Technische Universität München

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Narcotics are naturally occurring, semisynthetic or synthetic drugs which bind to opioid receptors to produce physiological effects. Most of the current available opioid analgesics exert their analgesic and adverse effects primarily through the opioid mu-receptors. The clinical use of the opioids is limited by serious side effects such as respiratory depression, development of tolerance, and psychological and physical dependence. Excessive dosing of opioids may results in significant toxicity. The toxic and lethal doses depend greatly on the individual's tolerance to the drug, thus the usual dose for an addict is dangerous for a nonuser or may be dangerous for the same addict after several days of abstinence because of the rapid diminution in tolerance. The main toxic effects are respiratory depression, coma and death.
The respiratory system is the commonest site of complications of opioid overdosage. The effects include respiratory depression, acute pulmonary edema, bronchospasm, aspiration of vomit and aspiration pneumonia. Death from opioid overdose is usually due to respiratory failure.
Respiration is controlled through medullary respiratory centers with peripheral input from chemoreceptors and other sources. Opioid administration leads to respiratory depression because it produces inhibition at the chemoreceptors via mu-opioid receptors and in the medulla via mu- and delta-receptors. Reduction in the ventilation, increase in the resting CO2 levels, and a rise in the CO2 threshold are observed in healthy subjects after opioid administration. The effect on respiration depends on the type of the opioid agonist. For example, in opioid-naïve volunteers morphine and fentanyl (pure agonists) produce dose-dependent depression of minute ventilation with apnea at high dose levels, but buprenorphine (partial agonist) causes dose-independent respiratory depression with a ceiling effect at higher doses. Independent of the type of the opioid, the opioid–induced respiratory depression leading to hypoventilation and hypoxemia may produce irreversible neurologic injury and this combined with the central nervous system depression may result in death. Concurrent use of opioids with alcohol or benzodiazepines increases the risk of respiratory arrest. Glutamate and gamma-aminobutyric acid (GABA) are respectively the major excitatory and inhibitory neurotransmitters that mediate the control of respiration. This explains the potential for interaction of opioids with benzodiazepines and alcohol. Both benzodiazepines and alcohol facilitate the inhibitory effect of GABA, while alcohol also decreases the excitatory effect of glutamate on respiration.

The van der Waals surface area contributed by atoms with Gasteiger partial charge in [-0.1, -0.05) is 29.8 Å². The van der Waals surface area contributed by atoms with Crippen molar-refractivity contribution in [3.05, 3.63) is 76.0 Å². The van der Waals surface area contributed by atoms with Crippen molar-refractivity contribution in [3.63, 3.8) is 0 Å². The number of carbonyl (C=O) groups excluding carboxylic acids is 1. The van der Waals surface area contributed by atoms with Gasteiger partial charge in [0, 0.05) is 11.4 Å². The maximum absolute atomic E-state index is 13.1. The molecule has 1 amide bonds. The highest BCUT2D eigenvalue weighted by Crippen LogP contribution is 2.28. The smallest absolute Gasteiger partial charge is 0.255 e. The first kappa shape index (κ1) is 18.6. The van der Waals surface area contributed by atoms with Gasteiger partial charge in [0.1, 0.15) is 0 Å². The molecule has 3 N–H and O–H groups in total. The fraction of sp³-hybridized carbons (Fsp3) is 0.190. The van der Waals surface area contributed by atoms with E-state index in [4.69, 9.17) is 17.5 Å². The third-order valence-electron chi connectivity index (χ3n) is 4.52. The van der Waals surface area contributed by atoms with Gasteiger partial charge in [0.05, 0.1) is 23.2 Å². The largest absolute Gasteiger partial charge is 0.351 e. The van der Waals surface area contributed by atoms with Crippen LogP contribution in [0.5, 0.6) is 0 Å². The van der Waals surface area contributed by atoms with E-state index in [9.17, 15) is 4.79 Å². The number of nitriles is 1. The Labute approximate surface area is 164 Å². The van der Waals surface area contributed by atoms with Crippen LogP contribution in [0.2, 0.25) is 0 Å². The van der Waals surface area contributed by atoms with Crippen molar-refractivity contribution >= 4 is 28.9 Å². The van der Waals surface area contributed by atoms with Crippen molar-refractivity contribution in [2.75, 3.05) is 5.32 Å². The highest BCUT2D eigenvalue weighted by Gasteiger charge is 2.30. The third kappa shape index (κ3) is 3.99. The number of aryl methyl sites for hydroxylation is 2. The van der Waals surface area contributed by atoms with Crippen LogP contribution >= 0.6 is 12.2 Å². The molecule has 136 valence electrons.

Opioid overdose may also induce noncardiogenic pulmonary edema and bronchospasm. Pulmonary edema is almost universal occurrence in fatal overdose. Direct toxic effects or anaphylactoid reactions have been suggested as possible mechanisms of the opioid-induced noncardiogenic pulmonary edema. Opioids have a histamine-releasing effect, which can also cause constriction of bronchial smooth muscles and induce bronchospasm and asthma exacerbation. In addition, opioids can cross the placenta and can be found in breast milk. Therefore, neonatal respiratory depression can occur in babies born to mothers addicted to opioids.
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